Uzbekistan continues to develop crypto-friendly policies
Date: 11 November
Uzbekistan has recently announced that it will set up a body of arbitrators to deal with disputes in the cryptocurrency space. This will be specifically for disagreements about investments, intellectual property and crypto-related technologies. The country’s chamber of commerce has been asked to draft a law “On International Arbitration” within a month, in order to create the legal basis for this arbitration.
This move is the latest in a series of steps undertaken by the Uzbekistan government to support the digital economy and to support innovation.
In July 2018, the President of Uzbekistan issued a special decree to prepare the legal ground. The July decree pointed to the introduction and expansion of activities related to the circulation of crypto assets, mining, smart-contracts, crowdfunding and blockchain technologies that can diversify investment and entrepreneurship. It also gave assurances that there would not be taxation related to these activities.
A decree in September legalized cryptocurrency trading in Uzbekistan and introduced licensing and other requirements for crypto exchanges. Two state-owned energy companies, Uzbekenergo and Uzbekgidroenergo, have been instructed to allocate land plots for industrial-scale mining facilities. A report on mining costs around the world found that Uzbekistan has the third lowest mining cost in the world, after Venezuela and Trinidad and Tobago.
Uzbekistan’s IT and telecom ministry has been tasked to develop a draft law on “Digital economy and blockchain technologies” by January 2019. The plan is that by January 2021 government will implement blockchain in government procurements, services, registries and data bases, as well as in the corporate management of the large state-controlled enterprises, in clearing operations, payment processing, financing and fundraising.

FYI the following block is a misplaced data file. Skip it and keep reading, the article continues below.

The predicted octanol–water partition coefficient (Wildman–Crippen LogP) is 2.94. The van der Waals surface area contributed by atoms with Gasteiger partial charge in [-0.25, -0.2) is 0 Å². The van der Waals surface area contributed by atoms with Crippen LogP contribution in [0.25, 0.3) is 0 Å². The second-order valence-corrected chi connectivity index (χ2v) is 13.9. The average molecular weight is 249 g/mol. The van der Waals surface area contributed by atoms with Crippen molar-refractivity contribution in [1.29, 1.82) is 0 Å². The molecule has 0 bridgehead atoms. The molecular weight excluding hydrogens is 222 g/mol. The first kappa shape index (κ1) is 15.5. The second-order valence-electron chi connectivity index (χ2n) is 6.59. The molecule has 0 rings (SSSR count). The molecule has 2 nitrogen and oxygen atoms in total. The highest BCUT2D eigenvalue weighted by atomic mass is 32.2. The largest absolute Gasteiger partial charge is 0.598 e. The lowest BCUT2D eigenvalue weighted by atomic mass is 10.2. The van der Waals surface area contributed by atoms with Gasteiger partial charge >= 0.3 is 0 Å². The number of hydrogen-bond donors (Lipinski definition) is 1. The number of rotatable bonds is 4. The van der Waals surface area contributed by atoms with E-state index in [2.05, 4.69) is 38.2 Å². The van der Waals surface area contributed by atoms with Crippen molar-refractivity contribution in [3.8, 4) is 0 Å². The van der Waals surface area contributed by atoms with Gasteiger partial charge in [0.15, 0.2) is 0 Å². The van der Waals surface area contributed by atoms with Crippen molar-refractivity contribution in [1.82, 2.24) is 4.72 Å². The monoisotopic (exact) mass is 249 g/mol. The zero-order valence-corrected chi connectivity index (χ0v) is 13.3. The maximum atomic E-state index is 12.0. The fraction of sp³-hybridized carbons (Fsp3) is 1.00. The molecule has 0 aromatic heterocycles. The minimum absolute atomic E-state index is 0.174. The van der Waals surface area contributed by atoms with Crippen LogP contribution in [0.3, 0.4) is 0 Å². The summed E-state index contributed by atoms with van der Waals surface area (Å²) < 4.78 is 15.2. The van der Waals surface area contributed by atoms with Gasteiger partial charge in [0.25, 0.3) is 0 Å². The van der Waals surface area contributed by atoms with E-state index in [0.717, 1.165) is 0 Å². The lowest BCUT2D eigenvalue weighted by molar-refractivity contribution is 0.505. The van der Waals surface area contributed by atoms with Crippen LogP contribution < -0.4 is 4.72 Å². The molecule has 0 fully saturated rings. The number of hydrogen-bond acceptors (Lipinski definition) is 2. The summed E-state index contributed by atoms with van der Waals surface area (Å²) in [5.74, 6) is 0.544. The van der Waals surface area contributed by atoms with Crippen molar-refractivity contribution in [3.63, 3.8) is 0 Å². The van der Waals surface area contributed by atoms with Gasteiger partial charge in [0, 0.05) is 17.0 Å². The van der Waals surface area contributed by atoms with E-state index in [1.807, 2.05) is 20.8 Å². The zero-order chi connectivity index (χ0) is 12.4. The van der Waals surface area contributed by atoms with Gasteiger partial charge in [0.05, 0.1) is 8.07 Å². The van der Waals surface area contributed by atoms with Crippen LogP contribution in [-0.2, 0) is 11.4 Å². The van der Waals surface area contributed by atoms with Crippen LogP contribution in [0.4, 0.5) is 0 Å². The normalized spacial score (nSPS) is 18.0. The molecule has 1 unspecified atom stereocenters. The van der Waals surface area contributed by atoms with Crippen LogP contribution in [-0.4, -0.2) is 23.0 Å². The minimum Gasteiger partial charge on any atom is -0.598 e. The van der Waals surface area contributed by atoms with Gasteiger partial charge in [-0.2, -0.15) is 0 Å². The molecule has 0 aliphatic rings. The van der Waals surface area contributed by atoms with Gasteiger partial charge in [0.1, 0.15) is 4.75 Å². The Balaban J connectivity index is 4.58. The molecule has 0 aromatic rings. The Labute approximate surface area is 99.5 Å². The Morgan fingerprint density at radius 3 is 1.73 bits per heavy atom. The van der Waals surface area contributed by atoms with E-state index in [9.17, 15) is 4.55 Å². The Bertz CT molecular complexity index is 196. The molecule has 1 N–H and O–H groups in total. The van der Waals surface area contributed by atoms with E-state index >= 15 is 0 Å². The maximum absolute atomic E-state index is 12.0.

Uzbekistan is not the only CIS country that is moving towards cryptocurrencies and blockchain technology.
Kyrgyzstan has announced intentions to introduce crypto payments in public projects, while in Kazakhstan, interest in cryptocurrencies has increasedfifteen-fold over the past year. The President, Nursultan Nazarbaev, has proposed launching a cryptocurrency called G-Global, “backed by assets not just trust”.
Crypto business was legalized in Belarus from March of this year with the presidential decree “On the Development of the Digital Economy”. Exchange services, ICOs, mining operations and smart contracts can be undertaken, generally tax-free, to anyone registering as residents of the Belarus High Technologies Park. Even foreign nationals can be included, without the need for visas and work permits.
All of these CIS countries are clearly setting themselves up to attract business — and they are wanting to make it as easy as possible.
What do Ripple and the IMF have in common?
Date: 15 November 2018